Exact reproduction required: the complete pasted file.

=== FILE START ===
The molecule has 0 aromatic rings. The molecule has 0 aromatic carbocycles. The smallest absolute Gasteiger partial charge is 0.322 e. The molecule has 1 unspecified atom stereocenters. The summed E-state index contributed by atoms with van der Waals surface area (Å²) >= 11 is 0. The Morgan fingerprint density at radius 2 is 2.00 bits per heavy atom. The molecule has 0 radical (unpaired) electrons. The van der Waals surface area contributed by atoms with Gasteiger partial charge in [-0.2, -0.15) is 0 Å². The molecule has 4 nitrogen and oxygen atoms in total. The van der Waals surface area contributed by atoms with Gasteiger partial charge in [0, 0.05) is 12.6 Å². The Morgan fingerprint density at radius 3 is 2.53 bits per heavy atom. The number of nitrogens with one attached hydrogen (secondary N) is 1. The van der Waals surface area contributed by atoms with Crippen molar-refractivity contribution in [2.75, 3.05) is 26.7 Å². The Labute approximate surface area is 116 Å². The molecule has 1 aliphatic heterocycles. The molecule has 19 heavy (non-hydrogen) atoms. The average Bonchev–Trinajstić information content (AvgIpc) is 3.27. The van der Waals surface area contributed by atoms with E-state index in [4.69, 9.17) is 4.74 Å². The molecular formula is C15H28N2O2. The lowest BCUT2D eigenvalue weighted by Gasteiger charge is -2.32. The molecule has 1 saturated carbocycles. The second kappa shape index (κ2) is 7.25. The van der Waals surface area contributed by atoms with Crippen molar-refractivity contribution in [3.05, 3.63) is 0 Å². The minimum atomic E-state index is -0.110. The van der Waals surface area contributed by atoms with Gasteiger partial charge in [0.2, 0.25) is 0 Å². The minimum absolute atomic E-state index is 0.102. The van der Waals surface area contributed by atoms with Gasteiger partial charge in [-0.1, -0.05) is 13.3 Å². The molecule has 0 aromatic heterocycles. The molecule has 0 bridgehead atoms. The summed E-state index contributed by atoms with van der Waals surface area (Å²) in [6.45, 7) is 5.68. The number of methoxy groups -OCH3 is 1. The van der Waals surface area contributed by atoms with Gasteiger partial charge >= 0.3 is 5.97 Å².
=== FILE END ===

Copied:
The molecule has 0 aromatic rings. The molecule has 0 aromatic carbocycles. The smallest absolute Gasteiger partial charge is 0.322 e. The molecule has 1 unspecified atom stereocenters. The summed E-state index contributed by atoms with van der Waals surface area (Å²) >= 11 is 0. The Morgan fingerprint density at radius 2 is 2.00 bits per heavy atom. The molecule has 0 radical (unpaired) electrons. The van der Waals surface area contributed by atoms with Gasteiger partial charge in [-0.2, -0.15) is 0 Å². The molecule has 4 nitrogen and oxygen atoms in total. The van der Waals surface area contributed by atoms with Gasteiger partial charge in [0, 0.05) is 12.6 Å². The Morgan fingerprint density at radius 3 is 2.53 bits per heavy atom. The number of nitrogens with one attached hydrogen (secondary N) is 1. The van der Waals surface area contributed by atoms with Crippen molar-refractivity contribution in [2.75, 3.05) is 26.7 Å². The Labute approximate surface area is 116 Å². The molecule has 1 aliphatic heterocycles. The molecule has 19 heavy (non-hydrogen) atoms. The average Bonchev–Trinajstić information content (AvgIpc) is 3.27. The van der Waals surface area contributed by atoms with E-state index in [4.69, 9.17) is 4.74 Å². The molecular formula is C15H28N2O2. The lowest BCUT2D eigenvalue weighted by Gasteiger charge is -2.32. The molecule has 1 saturated carbocycles. The second kappa shape index (κ2) is 7.25. The van der Waals surface area contributed by atoms with Crippen molar-refractivity contribution in [3.05, 3.63) is 0 Å². The minimum atomic E-state index is -0.110. The van der Waals surface area contributed by atoms with Gasteiger partial charge in [0.2, 0.25) is 0 Å². The minimum absolute atomic E-state index is 0.102. The van der Waals surface area contributed by atoms with Gasteiger partial charge in [-0.1, -0.05) is 13.3 Å². The molecule has 0 aromatic heterocycles. The molecule has 0 bridgehead atoms. The summed E-state index contributed by atoms with van der Waals surface area (Å²) in [6.45, 7) is 5.68. The number of methoxy groups -OCH3 is 1. The van der Waals surface area contributed by atoms with Gasteiger partial charge >= 0.3 is 5.97 Å².